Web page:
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A clinical prediction rule for identifying patients with patellofemoral pain who are likely to benefit from foot orthoses: a preliminary determination
  1. Bill Vicenzino1,
  2. Natalie Collins1,
  3. Joshua Cleland2,3,4,
  4. Thomas McPoil1,5
  1. 1Division of Physiotherapy, School of Health and Rehabilitation Sciences, The University of Queensland, Brisbane, Australia
  2. 2Department of Physical Therapy, Franklin Pierce University, Concord, New Hampshire, USA
  3. 3Rehabilitation Services, Concord Hospital, Concord, New Hampshire, USA
  4. 4Manual Physical Therapy Fellowship Program, Regis University, Denver, Colarado, USA
  5. 5Department of Physical Therapies, Gait Research Laboratory, Northern Arizona University, Flagstaff, Arizona, USA
  1. Correspondence to Dr Bill Vicenzino, School of Health and Rehabilitation Sciences, The University of Queensland, Brisbane, QLD 4072, Australia; b.vicenzino{at}


Objective To develop a clinical prediction rule to identify patients with patellofemoral pain (PFP) who are more likely to benefit from foot orthoses.

Design Posthoc analysis of one treatment arm of a randomised clinical trial.

Setting Single-centre trial in a community setting in Brisbane, Australia.

Participants 42 participants (mean age 27.9 years) with a clinical diagnosis of PFP (median duration 36 months).

Interventions Foot orthoses fitted by a physiotherapist.

Main Outcome Measures Five-point global improvement scale at 12-week follow-up, dichotomised with marked improvement equalling success.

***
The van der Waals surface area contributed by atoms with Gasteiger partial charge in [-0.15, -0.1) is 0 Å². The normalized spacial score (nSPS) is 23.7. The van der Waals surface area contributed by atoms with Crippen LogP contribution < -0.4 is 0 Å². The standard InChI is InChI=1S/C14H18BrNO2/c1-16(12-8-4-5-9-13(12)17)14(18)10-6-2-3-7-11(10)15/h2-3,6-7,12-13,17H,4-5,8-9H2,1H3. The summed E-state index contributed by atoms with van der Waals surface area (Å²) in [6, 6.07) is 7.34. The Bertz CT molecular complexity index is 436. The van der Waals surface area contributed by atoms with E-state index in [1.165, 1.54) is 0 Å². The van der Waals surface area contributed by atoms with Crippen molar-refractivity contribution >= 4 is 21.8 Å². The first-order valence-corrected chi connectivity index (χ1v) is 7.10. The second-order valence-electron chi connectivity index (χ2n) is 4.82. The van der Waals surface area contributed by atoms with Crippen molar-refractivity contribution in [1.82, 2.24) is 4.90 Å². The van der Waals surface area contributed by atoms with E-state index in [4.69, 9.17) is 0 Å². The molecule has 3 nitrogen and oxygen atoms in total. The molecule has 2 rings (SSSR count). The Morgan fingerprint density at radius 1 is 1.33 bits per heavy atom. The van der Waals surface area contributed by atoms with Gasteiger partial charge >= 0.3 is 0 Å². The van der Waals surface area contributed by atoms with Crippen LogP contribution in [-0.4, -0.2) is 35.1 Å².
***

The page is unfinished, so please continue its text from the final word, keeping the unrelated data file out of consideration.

Results Potential predictor variables identified by univariate analyses were age, height, pain severity, anterior knee pain scale score, functional index questionnaire score, foot morphometry (arch height ratio, mid-foot width difference from non-weight bearing to weight bearing) and overall orthoses comfort. Parsimonious fitting of these variables to a model that explained success with orthoses identified the following: age (>25 years), height (<165 cm), worst pain visual analogue scale (<53.25 mm) and a difference in mid-foot width from non-weight bearing to weight bearing (>10.96 mm). The pretest success rate of 40% increased to 86% if the patient exhibited three of these variables (positive likelihood ratio 8.8; 95% CI 1.2 to 66.9).

Conclusion Post-hoc analysis identified age, height, pain severity and mid-foot morphometry as possible predictors of successful treatment of PFP with foot orthoses, thereby providing practitioners with information for prescribing foot orthoses in PFP and stimulating further research.

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  • Funding The RCT was funded primarily by the National Health and Medical Research Council of Australia (Primary Health Care Project Grant #301037). NC was the recipient of a National Health and Medical Research Council of Australia Public Health Scholarship (#351663). Vasyli International donated the foot orthoses. The funding organisations had no involvement in the study design, data collection, analysis and interpretation, writing of the report, or decision to submit the paper for publication.

  • Competing interests BV has been reimbursed by Vasyli International for seminar presentations not directly related to this study and has also received research funding from this company. Vasyli International is the manufacturer and donator of the foot orthoses in this study. All other authors declare that they have no competing interests.

  • Ethics approval Ethics approval was conferred by the University of Queensland's Medical Research Ethics Committee.

  • Patient consent Obtained.

  • Provenance and peer review Not commissioned; externally peer reviewed.